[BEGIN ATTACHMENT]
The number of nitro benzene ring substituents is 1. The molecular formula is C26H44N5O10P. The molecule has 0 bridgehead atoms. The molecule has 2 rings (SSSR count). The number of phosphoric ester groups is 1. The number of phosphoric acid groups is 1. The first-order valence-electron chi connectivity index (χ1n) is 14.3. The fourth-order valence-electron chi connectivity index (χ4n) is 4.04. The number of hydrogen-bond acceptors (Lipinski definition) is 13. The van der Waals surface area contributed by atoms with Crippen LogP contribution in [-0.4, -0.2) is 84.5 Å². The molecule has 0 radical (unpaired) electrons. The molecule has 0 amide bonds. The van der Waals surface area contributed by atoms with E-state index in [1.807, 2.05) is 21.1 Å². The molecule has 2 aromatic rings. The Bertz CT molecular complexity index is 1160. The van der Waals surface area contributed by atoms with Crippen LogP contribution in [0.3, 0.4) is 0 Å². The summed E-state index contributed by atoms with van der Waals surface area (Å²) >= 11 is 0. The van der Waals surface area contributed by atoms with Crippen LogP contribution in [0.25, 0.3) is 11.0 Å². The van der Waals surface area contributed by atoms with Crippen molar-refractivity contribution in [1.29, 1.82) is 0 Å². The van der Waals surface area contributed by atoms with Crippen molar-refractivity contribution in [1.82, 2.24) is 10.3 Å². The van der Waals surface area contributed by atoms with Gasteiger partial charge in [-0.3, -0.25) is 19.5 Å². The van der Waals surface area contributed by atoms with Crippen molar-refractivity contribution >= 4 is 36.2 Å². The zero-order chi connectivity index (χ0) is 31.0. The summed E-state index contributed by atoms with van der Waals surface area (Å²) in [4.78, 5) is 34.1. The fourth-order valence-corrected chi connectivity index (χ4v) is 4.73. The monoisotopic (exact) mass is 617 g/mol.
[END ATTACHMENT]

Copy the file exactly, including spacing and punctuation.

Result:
The number of nitro benzene ring substituents is 1. The molecular formula is C26H44N5O10P. The molecule has 0 bridgehead atoms. The molecule has 2 rings (SSSR count). The number of phosphoric ester groups is 1. The number of phosphoric acid groups is 1. The first-order valence-electron chi connectivity index (χ1n) is 14.3. The fourth-order valence-electron chi connectivity index (χ4n) is 4.04. The number of hydrogen-bond acceptors (Lipinski definition) is 13. The van der Waals surface area contributed by atoms with Crippen LogP contribution in [-0.4, -0.2) is 84.5 Å². The molecule has 0 radical (unpaired) electrons. The molecule has 0 amide bonds. The van der Waals surface area contributed by atoms with E-state index in [1.807, 2.05) is 21.1 Å². The molecule has 2 aromatic rings. The Bertz CT molecular complexity index is 1160. The van der Waals surface area contributed by atoms with Crippen LogP contribution in [0.3, 0.4) is 0 Å². The summed E-state index contributed by atoms with van der Waals surface area (Å²) >= 11 is 0. The van der Waals surface area contributed by atoms with Crippen LogP contribution in [0.25, 0.3) is 11.0 Å². The van der Waals surface area contributed by atoms with Crippen molar-refractivity contribution in [1.29, 1.82) is 0 Å². The van der Waals surface area contributed by atoms with Crippen molar-refractivity contribution in [1.82, 2.24) is 10.3 Å². The van der Waals surface area contributed by atoms with Gasteiger partial charge in [-0.3, -0.25) is 19.5 Å². The van der Waals surface area contributed by atoms with Crippen molar-refractivity contribution >= 4 is 36.2 Å². The zero-order chi connectivity index (χ0) is 31.0. The summed E-state index contributed by atoms with van der Waals surface area (Å²) in [4.78, 5) is 34.1. The fourth-order valence-corrected chi connectivity index (χ4v) is 4.73. The monoisotopic (exact) mass is 617 g/mol.